In anticipation of each Local Health Integration Network receiving notice of their portion of this provincial funding, the The South East Local Health Integration Network (LHIN) & leaders across the system of care would like to hear the perspective of Lived Experience to ensure system planning aligns with and supports the needs in the community:
- What do you see as the biggest gaps in community services in our region?
- What do you feel would be the most helpful to allow people to live at home safely for as long as possible?
- What are some innovative services, supports, programs or approaches that you are aware of that should be considered to help people living with dementia and their families?
June 2018 Topic:
Background: Our SE Ontario Lived Experience Network Live Chat Topic comes from Cathy Study Smith, Manager, Specialized Geriatric Service CMHA, Waterloo Wellington and Pam Hamilton, Clinical Advisor and P.I.E.C.E.S. Curriculum and Education Consultant.
P.I.E.C.E.S. is a 16-hour Learning and Development Program for health care professionals throughout Ontario and across many other provinces that is currently being revised. The P.I.E.C.E.S. Program is committed to a shared approach that improves quality of life for persons who are at risk or living with complex older age related- health challenges including the dementias and/or other mental health and substance use needs. The P.I.E.C.E.S. Redesign Coordinating Group is seeking feedback and insight from the SE Ontario Lived Experience Network to assist in developing a greater emphasis on the importance of engaging and relationship building with the person, family care partner, and all TEAM members.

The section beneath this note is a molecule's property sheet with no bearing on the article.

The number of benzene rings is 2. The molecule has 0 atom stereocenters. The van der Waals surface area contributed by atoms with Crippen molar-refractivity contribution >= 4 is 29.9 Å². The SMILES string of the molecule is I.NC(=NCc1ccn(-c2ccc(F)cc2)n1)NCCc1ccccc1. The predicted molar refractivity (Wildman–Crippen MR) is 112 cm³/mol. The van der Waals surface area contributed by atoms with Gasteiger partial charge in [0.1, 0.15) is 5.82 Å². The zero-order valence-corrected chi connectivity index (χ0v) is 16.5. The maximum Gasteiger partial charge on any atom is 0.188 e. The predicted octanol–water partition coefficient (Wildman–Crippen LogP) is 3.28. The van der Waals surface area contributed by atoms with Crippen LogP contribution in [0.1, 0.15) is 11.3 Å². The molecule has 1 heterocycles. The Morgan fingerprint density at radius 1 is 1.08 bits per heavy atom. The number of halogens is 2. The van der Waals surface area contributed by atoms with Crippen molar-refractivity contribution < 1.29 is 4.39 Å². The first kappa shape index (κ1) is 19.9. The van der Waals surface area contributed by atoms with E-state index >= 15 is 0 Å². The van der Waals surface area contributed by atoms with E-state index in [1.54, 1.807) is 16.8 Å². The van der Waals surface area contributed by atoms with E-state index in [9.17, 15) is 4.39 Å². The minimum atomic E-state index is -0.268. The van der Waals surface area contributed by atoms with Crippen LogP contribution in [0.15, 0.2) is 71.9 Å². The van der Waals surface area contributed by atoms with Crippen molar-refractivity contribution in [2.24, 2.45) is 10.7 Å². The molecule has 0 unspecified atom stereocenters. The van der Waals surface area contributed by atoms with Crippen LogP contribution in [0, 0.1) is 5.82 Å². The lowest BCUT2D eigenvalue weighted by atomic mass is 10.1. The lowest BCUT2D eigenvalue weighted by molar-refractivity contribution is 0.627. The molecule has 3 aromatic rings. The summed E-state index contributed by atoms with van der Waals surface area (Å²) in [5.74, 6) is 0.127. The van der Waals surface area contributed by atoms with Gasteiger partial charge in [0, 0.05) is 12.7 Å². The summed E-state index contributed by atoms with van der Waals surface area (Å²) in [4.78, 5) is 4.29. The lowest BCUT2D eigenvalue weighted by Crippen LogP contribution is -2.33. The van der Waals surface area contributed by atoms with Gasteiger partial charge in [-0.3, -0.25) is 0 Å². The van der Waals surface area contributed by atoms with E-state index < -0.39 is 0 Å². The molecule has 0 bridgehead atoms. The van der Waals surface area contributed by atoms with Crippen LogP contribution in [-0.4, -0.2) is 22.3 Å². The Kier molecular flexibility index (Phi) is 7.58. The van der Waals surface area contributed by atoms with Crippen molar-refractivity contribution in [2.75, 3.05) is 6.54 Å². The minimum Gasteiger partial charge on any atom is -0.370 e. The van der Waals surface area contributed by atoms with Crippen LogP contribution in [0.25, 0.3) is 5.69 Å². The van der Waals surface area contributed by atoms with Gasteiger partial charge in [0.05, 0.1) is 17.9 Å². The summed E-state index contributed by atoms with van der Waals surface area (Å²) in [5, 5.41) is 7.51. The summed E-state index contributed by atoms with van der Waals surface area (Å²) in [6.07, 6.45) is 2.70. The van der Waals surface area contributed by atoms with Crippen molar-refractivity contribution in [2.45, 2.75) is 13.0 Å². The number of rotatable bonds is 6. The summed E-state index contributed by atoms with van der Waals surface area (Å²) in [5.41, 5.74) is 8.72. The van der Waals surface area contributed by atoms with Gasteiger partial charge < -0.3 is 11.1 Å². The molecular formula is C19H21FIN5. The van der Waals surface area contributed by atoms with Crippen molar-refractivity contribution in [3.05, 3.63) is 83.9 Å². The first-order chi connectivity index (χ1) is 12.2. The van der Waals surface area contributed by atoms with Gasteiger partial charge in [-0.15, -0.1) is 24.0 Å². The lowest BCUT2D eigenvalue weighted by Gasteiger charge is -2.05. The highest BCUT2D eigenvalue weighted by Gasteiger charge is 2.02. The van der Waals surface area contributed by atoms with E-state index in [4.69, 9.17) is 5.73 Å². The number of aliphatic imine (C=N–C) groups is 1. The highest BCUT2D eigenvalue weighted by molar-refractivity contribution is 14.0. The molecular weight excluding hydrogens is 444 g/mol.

- Question: Reflecting on your lived experience, what specific moments, experienced along your journey, would you want included in the P.I.E.C.E.S. classroom learning discussions? Can you suggest reflective questions to ask learners for small group discussions?
June 2018 Provincial Chat Topic
Topic: Hope & Resiliency. The topic for our BSO Provincial Lived Experience Advisory live (typed) chat on Wednesday, June 20, 2018 comes from Maureen O’Connell, Psychogeriatric Resource Consultant in North Simcoe Muskoka on behalf of their local Dementia Conference planning Committee. They are exploring the topic of hope and resiliency: “the inherent strength that people have to cope and live well with chronic illness.”